Less than 2 weeks later, the hospital terminated Ms D’s employment. She hired an attorney and filed a suit against the hospital alleging that it had discriminated against her and terminated her employment in retaliation for her good faith report of patient safety matters, including child abuse or neglect and unsafe patient care. The hospital filed a motion to dismiss, denying all claims and asserting that it had a legitimate reason for terminating Ms D. The hospital argued that Ms D was fired for “inappropriately contacting a school nurse” without a current release of information in violation of hospital policies and HIPAA. The trial court agreed with the hospital and granted its motion to dismiss. Ms D appealed.

The Appeal

The appeals court did not agree with the trial court, and instead pointed to the state’s Family Code which makes it clear that the protection of children is paramount in instances of suspected child abuse. The Code imposes reporting requirements on health care professionals who believe that a child has been abused or neglected. The Code specifies that the professional must make a report within 48 hours of becoming aware of the situation, which Ms D did. The Code also provides employment protections for those employees who report suspected child abuse or neglect, so they won’t be subject to retaliation. The Code makes a presumption that if an employee is terminated or suspended within 60 days of making a report of suspected neglect or abuse, that it is assumed that the employee was discriminated against for making the report. In order to overcome this presumption, the employer has to show there is no connection between the report and the termination of employment.

After analyzing the facts, the appeals court found that Ms D had validly made the report, in good faith, and based on concern for the welfare of the pediatric patient. The hospital attempted to argue that Ms D’s termination was based on a HIPAA infraction, for speaking to the school nurse, and not the filing of a CPS report. The appeals court disagreed and found that the call to the school nurse and the report to CPS were intertwined factually as both arose from the same incident involving the same patient. The court also noted that the hospital had included the CPS report on Ms D’s termination documentation, and so it could not argue that there was no connection between the filing of the report and her firing.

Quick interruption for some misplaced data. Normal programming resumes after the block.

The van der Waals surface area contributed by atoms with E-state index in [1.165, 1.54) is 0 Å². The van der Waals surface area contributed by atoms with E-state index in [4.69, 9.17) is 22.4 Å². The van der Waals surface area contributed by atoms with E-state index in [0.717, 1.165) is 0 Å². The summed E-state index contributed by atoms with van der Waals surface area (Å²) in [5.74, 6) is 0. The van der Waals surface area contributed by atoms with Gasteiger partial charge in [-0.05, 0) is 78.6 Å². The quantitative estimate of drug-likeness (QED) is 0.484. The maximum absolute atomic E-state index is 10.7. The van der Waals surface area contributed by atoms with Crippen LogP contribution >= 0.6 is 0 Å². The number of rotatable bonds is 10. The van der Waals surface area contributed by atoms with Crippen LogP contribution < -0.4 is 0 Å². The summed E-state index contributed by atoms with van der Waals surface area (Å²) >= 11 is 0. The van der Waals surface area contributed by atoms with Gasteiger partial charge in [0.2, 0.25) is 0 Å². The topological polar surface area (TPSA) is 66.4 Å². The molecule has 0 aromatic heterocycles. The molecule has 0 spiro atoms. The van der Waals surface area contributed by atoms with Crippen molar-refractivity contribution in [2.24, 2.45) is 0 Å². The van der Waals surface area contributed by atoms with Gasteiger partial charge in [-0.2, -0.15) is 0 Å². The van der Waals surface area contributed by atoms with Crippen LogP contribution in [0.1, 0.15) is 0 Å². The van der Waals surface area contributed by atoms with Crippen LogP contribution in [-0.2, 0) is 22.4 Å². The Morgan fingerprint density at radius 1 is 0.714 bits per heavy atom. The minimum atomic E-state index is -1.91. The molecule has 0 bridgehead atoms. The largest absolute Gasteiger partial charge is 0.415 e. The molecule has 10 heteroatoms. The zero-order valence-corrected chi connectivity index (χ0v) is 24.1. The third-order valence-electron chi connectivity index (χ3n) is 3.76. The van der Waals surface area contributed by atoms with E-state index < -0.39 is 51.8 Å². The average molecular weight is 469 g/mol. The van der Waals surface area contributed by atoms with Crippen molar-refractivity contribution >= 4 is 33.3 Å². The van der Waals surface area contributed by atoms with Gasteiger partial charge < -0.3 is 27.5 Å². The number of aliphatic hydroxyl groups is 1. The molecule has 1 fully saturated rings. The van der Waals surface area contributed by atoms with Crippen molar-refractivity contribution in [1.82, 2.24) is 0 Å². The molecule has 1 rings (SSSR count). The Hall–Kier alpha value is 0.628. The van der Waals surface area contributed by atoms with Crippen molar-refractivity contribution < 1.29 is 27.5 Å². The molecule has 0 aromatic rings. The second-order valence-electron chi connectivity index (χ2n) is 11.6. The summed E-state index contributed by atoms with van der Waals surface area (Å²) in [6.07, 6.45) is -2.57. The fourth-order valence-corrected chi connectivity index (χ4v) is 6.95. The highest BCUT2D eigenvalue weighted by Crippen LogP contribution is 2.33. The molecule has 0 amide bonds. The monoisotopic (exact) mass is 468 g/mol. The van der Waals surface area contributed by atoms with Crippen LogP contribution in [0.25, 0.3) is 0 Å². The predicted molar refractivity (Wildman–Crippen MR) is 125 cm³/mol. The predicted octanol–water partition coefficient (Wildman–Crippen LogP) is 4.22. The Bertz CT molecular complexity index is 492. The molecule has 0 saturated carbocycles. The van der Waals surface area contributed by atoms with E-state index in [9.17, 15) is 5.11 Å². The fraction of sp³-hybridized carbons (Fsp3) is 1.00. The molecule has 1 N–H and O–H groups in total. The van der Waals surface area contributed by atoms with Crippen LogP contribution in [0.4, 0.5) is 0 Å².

The appeals court sided with Ms D and remanded the case to the lower court for a trial.

Protecting Yourself

The safety of your patient is paramount, and particularly when that patient is a child and is unable to protect themselves. Most jurisdictions have protections in place for professionals who report suspected abuse or neglect.

While it’s unfortunate that Ms D has had to deal with these employment issues, her actions in bringing to light the fact that the child was being seen by 2 neurologists who were unaware of each other, and was being prescribed 2 different medications, potentially saved this child’s life.